Back home I never took taxis. I come from a culture of public transport and the subway covers the whole city. The buses are clean(ish), generally punctual, and they always stop at traffic lights. This means that I’m a terrible Driver and I have never owned a car, but it is ok because I never needed one.
In Latin America a lot of people are surprised that I refuse to purchase a car and still insist to take the subway everywhere. Basically if it’s within the city limits and I can’t get there on public transport without having to walk more than 10 minutes from the station then I’m not interested. “But you are rich!” they say, “why don’t you buy a car?” Probably because I am not rich. I suppose that, compared to a lot of the locals who are on minimum wage then yes, I’m doing ok, but I’m certainly not rich. But I digress. Besides the pollution, I find that cars are an unnecessary expense. My subway commute costs less than £1 each way and I don’t have to worry about finding a parking space.
However, the one thing that worries me the most about Driving in Latin America are other drivers. I’ve been told that, for this part of the world, the locals are excellent drivers. I’ve visited other places in the region and I’m inclined to believe it but, as a very unconfident driver myself I can do without the aggravation of people refusing to use their indicators and driving at 120 mph on the slow lane on the motorway. Whenever a kind soul gives me a lift I swear that we can’t move for more than 100 metres without my driver rolling down the window and yelling a bunch of colourful expletives or honking like a madman. I’ve even seen people reversing on the motorway without a care in the world, for goodness sake. It’s been years since I was last behind the wheel, but I’m pretty sure that reversing on the motorway is frowned upon by faithful followers of the Highway Code.
The other day I was quietly strolling in my neighbourhood, along a one way, fairly quiet street. I always carefully stick to walking on the Pavement and I triple check before I cross the road. You’d think that getting run over on the pavement under those circumstances would be almost impossible, but then you’d be wrong. I noticed a big SUV approaching and indicating left, then quickly accelerating, gaining traction and turning right towards an apartment building’s garage door not 10 metres away from me, a maneuver that required him to briefly drive over the pavement. “What a twerp,” I thought. Once I figured that said twerp would no longer be a danger to myself or other passers-by I kept walking. Boy, oh boy, was I wrong. Apparently the twerp had driven into the wrong garage and was now fiercely reversing back onto the pavement to reach the road, revving up his engine. I heard the engine. I jumped out of the way. He braked sharply.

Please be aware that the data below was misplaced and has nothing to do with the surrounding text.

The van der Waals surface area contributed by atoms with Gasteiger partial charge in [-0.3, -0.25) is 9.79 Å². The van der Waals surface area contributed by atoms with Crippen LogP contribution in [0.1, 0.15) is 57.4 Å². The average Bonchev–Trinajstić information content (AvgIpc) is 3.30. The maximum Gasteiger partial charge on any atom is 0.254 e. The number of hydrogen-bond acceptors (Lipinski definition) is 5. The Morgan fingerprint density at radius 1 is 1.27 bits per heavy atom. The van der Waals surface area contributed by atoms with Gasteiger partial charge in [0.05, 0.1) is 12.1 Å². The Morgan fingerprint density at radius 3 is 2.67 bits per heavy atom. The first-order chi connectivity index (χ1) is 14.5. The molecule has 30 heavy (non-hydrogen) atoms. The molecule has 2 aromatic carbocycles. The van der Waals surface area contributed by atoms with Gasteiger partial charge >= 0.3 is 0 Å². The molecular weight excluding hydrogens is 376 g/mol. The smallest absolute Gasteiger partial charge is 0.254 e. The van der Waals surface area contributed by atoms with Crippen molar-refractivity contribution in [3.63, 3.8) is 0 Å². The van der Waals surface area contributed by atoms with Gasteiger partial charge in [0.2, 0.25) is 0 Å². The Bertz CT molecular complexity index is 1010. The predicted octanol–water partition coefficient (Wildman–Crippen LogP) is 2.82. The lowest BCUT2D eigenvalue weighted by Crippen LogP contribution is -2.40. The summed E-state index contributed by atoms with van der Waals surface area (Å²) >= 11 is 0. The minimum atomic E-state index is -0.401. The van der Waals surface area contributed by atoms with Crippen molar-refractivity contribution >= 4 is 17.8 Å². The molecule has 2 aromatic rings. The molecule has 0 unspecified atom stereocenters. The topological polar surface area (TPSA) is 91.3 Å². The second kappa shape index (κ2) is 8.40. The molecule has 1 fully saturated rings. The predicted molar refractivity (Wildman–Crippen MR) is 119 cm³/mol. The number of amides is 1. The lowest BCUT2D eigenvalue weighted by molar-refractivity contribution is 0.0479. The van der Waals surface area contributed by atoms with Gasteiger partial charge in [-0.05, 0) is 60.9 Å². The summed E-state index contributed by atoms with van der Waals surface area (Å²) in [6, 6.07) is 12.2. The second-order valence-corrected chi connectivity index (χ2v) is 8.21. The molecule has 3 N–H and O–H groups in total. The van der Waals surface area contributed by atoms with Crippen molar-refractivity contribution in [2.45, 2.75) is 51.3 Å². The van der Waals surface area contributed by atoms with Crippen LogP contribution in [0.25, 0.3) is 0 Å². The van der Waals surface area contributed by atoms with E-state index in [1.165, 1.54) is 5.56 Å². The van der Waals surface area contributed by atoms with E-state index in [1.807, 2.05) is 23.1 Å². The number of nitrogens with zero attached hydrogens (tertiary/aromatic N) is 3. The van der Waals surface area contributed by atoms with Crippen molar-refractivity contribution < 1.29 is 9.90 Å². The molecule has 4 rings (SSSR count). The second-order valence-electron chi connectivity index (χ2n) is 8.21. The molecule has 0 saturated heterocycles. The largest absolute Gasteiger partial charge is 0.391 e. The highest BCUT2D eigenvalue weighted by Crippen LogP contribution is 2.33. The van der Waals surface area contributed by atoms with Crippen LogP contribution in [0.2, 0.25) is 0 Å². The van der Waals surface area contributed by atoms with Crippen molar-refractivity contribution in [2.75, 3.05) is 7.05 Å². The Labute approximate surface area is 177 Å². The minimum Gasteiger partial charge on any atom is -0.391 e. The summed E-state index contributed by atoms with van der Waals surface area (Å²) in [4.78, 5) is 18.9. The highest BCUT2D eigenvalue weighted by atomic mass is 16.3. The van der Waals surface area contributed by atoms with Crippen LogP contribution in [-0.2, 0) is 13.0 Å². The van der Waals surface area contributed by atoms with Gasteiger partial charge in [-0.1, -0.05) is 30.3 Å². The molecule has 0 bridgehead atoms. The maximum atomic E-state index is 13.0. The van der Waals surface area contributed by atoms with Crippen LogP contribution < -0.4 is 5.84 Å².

I happen to be completely fluent in Spanish. Let’s be honest, having a smaller language barrier in comparison to other foreigners is a blessing (I’m saying smaller because the regional variety of Spanish is really not what I’m used to, but I still get by quite well). It can also be a curse if you are having a bad day and almost get run over. If you tell someone to go fuck himself in Spanish he’ll understand you. Yes, I told him to go fuck himself. This led to a very heated exchange with him calling me the local equivalent of a “bloody foreigner” and me telling him to go back to driving bumper cars at the funfair before overcompensating with a big boy car.
Eventually I think we both realised that we had better things to do with our time and walked/drove away in a huff. I will say this, while that guy was a danger behind the wheel he’s definitely not the only example of atrocious driving I’ve seen over here. A pedestrian crossing is always an adventure.